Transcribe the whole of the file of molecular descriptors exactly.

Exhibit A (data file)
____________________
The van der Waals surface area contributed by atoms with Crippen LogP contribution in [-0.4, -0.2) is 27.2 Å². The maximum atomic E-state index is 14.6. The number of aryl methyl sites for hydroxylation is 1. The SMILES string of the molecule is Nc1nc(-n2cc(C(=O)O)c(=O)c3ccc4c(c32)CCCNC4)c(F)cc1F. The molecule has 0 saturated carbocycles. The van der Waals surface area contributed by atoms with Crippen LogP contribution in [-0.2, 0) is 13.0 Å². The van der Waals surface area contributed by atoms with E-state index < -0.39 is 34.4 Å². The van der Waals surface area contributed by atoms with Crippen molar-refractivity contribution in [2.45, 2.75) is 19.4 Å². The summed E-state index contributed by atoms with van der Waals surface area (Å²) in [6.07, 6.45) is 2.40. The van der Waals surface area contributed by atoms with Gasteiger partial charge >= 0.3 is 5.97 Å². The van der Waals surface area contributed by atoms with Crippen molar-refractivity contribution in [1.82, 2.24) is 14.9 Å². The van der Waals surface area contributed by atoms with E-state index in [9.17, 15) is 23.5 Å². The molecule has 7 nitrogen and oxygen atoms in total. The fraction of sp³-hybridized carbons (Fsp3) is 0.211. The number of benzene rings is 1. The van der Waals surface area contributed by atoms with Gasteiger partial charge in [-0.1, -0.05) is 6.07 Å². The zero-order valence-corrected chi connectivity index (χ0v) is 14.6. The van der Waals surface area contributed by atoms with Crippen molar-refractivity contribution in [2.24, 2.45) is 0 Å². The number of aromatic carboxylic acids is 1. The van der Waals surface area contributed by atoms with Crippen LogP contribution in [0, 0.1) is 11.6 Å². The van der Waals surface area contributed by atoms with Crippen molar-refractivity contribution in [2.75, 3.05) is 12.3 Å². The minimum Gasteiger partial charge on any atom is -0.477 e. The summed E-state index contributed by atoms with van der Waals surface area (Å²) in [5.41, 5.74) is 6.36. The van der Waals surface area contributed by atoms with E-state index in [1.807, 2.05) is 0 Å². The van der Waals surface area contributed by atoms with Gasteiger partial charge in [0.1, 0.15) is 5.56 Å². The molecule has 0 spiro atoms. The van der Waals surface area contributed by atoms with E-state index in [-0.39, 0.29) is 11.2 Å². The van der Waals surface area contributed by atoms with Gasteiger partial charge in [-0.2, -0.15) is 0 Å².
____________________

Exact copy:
The van der Waals surface area contributed by atoms with Crippen LogP contribution in [-0.4, -0.2) is 27.2 Å². The maximum atomic E-state index is 14.6. The number of aryl methyl sites for hydroxylation is 1. The SMILES string of the molecule is Nc1nc(-n2cc(C(=O)O)c(=O)c3ccc4c(c32)CCCNC4)c(F)cc1F. The molecule has 0 saturated carbocycles. The van der Waals surface area contributed by atoms with Crippen LogP contribution in [-0.2, 0) is 13.0 Å². The van der Waals surface area contributed by atoms with E-state index < -0.39 is 34.4 Å². The van der Waals surface area contributed by atoms with Crippen molar-refractivity contribution in [2.45, 2.75) is 19.4 Å². The summed E-state index contributed by atoms with van der Waals surface area (Å²) in [6.07, 6.45) is 2.40. The van der Waals surface area contributed by atoms with Gasteiger partial charge >= 0.3 is 5.97 Å². The van der Waals surface area contributed by atoms with Crippen molar-refractivity contribution in [1.82, 2.24) is 14.9 Å². The van der Waals surface area contributed by atoms with E-state index in [9.17, 15) is 23.5 Å². The molecule has 7 nitrogen and oxygen atoms in total. The fraction of sp³-hybridized carbons (Fsp3) is 0.211. The number of benzene rings is 1. The van der Waals surface area contributed by atoms with Gasteiger partial charge in [-0.1, -0.05) is 6.07 Å². The zero-order valence-corrected chi connectivity index (χ0v) is 14.6. The van der Waals surface area contributed by atoms with Crippen molar-refractivity contribution in [2.24, 2.45) is 0 Å². The number of aromatic carboxylic acids is 1. The van der Waals surface area contributed by atoms with Crippen LogP contribution in [0, 0.1) is 11.6 Å². The van der Waals surface area contributed by atoms with Crippen molar-refractivity contribution in [2.75, 3.05) is 12.3 Å². The minimum Gasteiger partial charge on any atom is -0.477 e. The summed E-state index contributed by atoms with van der Waals surface area (Å²) in [5.41, 5.74) is 6.36. The van der Waals surface area contributed by atoms with E-state index in [1.807, 2.05) is 0 Å². The van der Waals surface area contributed by atoms with Gasteiger partial charge in [0.1, 0.15) is 5.56 Å². The molecule has 0 spiro atoms. The van der Waals surface area contributed by atoms with E-state index in [-0.39, 0.29) is 11.2 Å². The van der Waals surface area contributed by atoms with Gasteiger partial charge in [-0.2, -0.15) is 0 Å².